Ever been bullied in the workplace? How did you deal with it?

A survey I read not long ago said that 14 % of the UK’s workforce are bullied at work and 21% aware of bullying going on at their workplace. It reminded me of a few encounters I have had with office bullies, and how I dealt with them.

My first encounter with an office bully happened when I was working as part of a sales team and this new guy joined as Director. From day one we didn’t really hit it off. We were similar ages and had similar number of years’ experience and, to put it bluntly, he clearly had it in for me.

How many appointments did I have? It was never enough. What were my sales figures looking like? They were looking fine, despite him telling me about his ‘gut instinct’ telling him that they wouldn’t be (the quarter in question they were actually 12% up year on year, so much for his big fat gut!). Every week was the same. His questions never satisfactorily answered by me, with relentless criticism and questions about my ability ensuing.

Come review time, he told me he was setting me some ‘key tasks’, the majority of which were totally unreasonable and unachievable. No matter, he set them anyway, and when I failed to meet them he gave me a verbal warning.

Life carried on like this for a few months. More warnings and a lot of misery until one day whilst on holiday I told my wife I really didn’t want to go back to work. He had made my life so miserable that when I returned from my break I resigned the same day, despite not having another job to go to. In the meantime he had been busy behind my back turning a few colleagues and friends against me, telling them that I had been talking about them. I hadn’t, but that was his modus operandi. In short, he had won.

Fast-forward a few years and a chance conversation with a friend I hadn’t heard from for a while. She told me what she had been up to work wise and said that she was currently out of a job because ‘the last bloke I worked for was an absolute bastard’. She then described why her working life had become such a misery and, as she told me, I had a horrible sense of déjà vu.

I didn’t even have to ask her the man’s name. It was a different workplace, but the very same guy who had also forced me out of my job a few years earlier. Talk about coincidence!

From that day on, I vowed never to give in to office bullying.

Fortunately I have only come across two since and neither worked directly with me. Both were recruiters and both were clients.

One used to phone up and tell me exactly what he wanted. He didn’t ask for professional advice, he just told me what was what. If I tried to constructively question his demands or offer a constructive opinion he would say “I don’t want your opinion, I just want you to do it!’ I ended up asking him why he bothered using the services of an advertising agency. He’s still around today, no doubt as brash and unpleasant as ever.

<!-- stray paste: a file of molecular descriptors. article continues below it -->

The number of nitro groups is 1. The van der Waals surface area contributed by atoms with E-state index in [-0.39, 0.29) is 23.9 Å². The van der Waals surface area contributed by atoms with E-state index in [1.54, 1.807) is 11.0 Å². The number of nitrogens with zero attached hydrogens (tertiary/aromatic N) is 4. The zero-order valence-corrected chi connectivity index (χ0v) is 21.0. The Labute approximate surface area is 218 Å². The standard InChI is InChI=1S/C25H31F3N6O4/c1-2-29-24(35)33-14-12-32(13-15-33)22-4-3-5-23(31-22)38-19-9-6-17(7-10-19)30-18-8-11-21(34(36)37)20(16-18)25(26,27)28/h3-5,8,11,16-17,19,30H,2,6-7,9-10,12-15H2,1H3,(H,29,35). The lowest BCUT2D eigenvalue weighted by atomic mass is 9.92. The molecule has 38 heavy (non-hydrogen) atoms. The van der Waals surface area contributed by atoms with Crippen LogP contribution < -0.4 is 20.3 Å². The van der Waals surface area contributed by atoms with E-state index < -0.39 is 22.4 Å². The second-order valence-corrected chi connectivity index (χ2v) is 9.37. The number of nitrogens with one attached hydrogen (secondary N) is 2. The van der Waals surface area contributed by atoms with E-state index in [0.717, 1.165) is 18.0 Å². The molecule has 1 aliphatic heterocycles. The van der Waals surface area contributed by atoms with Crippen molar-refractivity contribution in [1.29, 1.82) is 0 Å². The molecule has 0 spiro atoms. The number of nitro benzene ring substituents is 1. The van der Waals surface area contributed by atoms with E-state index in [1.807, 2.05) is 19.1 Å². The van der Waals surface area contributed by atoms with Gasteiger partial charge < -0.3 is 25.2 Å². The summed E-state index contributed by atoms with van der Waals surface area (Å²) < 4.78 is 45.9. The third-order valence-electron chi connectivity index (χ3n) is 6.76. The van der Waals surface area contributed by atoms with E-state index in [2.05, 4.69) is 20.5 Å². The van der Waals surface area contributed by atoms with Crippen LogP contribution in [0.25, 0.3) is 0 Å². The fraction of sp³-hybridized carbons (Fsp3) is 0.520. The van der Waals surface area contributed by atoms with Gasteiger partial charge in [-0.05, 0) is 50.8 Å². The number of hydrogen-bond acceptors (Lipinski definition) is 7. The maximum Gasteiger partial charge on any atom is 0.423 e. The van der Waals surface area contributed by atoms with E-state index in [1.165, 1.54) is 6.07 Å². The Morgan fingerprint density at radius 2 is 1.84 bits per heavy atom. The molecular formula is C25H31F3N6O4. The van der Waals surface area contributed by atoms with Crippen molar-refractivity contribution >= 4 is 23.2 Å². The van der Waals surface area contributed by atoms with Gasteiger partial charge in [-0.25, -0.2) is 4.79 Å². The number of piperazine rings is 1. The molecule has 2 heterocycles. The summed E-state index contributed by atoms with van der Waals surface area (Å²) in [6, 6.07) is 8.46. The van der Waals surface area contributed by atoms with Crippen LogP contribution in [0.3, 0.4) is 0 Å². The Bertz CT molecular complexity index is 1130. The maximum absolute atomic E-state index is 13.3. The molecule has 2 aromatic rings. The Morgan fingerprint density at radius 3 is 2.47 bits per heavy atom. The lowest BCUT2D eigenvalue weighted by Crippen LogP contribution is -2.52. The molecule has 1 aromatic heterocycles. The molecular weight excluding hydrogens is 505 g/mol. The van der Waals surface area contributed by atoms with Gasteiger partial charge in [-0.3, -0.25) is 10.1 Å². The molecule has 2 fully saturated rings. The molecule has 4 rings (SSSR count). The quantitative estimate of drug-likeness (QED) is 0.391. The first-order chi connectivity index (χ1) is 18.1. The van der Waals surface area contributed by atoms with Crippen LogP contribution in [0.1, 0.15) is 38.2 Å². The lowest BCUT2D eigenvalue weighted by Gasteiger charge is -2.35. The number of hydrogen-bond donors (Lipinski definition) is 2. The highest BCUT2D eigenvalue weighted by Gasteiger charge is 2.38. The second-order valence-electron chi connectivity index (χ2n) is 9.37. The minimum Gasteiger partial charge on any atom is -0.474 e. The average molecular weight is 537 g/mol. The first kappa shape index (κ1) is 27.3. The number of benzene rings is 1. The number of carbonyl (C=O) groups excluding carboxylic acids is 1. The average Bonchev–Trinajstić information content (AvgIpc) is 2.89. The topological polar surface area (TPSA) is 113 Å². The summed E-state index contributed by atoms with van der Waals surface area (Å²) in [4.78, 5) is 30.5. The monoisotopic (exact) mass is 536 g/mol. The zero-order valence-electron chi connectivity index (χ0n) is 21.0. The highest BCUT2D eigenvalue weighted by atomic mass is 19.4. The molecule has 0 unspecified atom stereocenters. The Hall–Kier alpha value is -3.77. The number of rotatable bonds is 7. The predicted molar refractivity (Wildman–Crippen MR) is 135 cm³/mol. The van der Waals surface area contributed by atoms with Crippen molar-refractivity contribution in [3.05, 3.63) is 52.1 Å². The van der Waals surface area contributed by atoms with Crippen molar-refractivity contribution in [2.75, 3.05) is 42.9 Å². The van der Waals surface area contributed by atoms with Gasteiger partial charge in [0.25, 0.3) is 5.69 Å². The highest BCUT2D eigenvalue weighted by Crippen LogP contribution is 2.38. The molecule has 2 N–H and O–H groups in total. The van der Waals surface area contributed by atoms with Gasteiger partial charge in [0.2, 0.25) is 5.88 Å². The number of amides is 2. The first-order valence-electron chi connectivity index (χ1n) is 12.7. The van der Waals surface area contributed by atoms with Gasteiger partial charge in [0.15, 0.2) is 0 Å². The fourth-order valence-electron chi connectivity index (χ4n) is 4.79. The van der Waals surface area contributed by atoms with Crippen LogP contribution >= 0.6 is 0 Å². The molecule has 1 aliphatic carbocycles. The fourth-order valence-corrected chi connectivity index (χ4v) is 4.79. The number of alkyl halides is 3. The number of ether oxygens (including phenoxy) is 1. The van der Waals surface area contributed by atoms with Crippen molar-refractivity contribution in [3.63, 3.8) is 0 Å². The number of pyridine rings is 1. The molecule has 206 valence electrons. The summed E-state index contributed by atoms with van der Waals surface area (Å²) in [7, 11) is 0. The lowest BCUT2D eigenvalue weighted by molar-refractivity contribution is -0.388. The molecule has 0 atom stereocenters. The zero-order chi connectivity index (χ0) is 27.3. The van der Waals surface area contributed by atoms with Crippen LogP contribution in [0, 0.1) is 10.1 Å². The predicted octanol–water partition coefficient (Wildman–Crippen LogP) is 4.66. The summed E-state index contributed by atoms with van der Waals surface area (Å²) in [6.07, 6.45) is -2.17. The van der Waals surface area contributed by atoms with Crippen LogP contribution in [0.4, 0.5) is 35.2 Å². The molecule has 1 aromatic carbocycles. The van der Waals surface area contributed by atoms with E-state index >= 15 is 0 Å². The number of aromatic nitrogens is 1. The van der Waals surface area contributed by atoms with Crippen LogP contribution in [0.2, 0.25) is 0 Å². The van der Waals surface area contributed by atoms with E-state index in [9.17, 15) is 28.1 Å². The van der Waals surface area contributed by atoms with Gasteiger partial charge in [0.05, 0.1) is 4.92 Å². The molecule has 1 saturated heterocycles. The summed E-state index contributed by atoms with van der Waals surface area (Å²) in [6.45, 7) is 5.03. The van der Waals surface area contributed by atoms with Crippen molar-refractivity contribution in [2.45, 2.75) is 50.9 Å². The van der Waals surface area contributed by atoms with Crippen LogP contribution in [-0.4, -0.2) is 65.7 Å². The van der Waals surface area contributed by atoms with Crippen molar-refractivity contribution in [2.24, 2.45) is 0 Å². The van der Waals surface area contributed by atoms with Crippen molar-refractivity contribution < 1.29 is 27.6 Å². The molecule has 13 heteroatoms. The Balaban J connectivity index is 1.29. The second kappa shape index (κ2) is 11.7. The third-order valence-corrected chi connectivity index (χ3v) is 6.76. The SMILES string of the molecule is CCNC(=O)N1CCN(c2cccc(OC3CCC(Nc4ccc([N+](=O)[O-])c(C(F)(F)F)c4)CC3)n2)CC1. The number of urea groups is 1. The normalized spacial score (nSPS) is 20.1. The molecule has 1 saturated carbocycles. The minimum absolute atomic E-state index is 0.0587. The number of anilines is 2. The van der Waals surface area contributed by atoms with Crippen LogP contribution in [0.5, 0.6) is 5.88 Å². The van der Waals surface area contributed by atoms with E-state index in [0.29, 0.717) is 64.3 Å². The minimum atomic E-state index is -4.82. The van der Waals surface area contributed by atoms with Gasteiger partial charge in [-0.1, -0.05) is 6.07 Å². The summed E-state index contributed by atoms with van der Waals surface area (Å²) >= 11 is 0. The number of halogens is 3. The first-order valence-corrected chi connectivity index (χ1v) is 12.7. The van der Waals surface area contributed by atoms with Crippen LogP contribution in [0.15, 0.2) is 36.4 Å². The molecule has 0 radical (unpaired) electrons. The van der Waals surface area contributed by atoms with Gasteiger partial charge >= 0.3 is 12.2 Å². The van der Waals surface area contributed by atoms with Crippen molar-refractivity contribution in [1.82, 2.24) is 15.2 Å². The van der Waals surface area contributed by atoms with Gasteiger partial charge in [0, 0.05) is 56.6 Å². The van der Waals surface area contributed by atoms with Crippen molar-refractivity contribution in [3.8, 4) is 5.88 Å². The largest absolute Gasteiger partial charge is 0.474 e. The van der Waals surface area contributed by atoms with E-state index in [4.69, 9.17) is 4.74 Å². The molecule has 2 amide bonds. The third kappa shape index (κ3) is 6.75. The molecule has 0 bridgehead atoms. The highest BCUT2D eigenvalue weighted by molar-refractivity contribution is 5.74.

The other instance was a recruiter who seemed to rule his office with a rod of iron. Whenever I went to see his company, the staff seemed to live in fear of this man. “Oh, David (not his real name) won’t like that” or “Oh don’t mention anything to David”. The man was seemingly a tyrant!

Anyway, tyrannical ‘Dave’ phoned me up one Thursday and barked that he wanted me down in the West Country (location changed, but it was a proper trek) for an 8am meeting on Monday. I apologised and said my diary was already full that day and could we make it another day? Dave then offered me Tuesday at the same time.

I gave it a moment’s thought and said to him “Eight? That means I’ll have to get up at about four in the morning to make that time”. “I know” Dave said. “Life’s a bitch isn’t it?” to which I replied “Life may be a bitch David, but I don’t get out of bed for anyone at 4am”. The line went quiet before a slightly flustered Dave retorted almost apologetically “Uh. Oh. Well, er, maybe, er, could you do 10.30?” I expect he took it out on a few of his staff later that day. After all, these kind of people tend to be serial.

The moral of the story is, you will, even if only once in your career, at some stage meet a bully in the workplace. My advice? Stand up to them, before they turn your life into a misery. After all, they’re just unloved puppies really, but puppy or not, they really shouldn’t be getting away with it in this day and age.

Views: 904

Comment by Valentino Martinez on May 22, 2011 at 10:59am



Found your old post on bullying and liked it. 

Stand your ground or take more abuse.  You did the right, smart thing.  Otherwise it would have escalated.  The bullies in management are the worst because they use their title as license to bully people--and some employees take it.

Many years ago I had bullying experience with a new director who tried to make points with my subordinates by trying to embarrass me in a meeting with them present.  The mistake he made was challenging a recruitment process that brought great results and worked very well for the team.  Everyone could see he didn’t know what he was talking about and when I questioned his logic and listed powerful results that countered his groundless claims--he relented.  The team could see his critique was weak and his attempt to diminish me was unacceptable.  Suffice it to say he ended up leaving after only a few months.

Like you, I responded by standing my ground and the bully relented.

Comment by Valentino Martinez on September 11, 2011 at 2:50am
Old post...ongoing problem?
Comment by Alasdair Murray on September 11, 2011 at 6:14am
No, this is something that happened nearly 20 years ago thankfully, but I thought I'd flag it up in case anyone else goes through similar.


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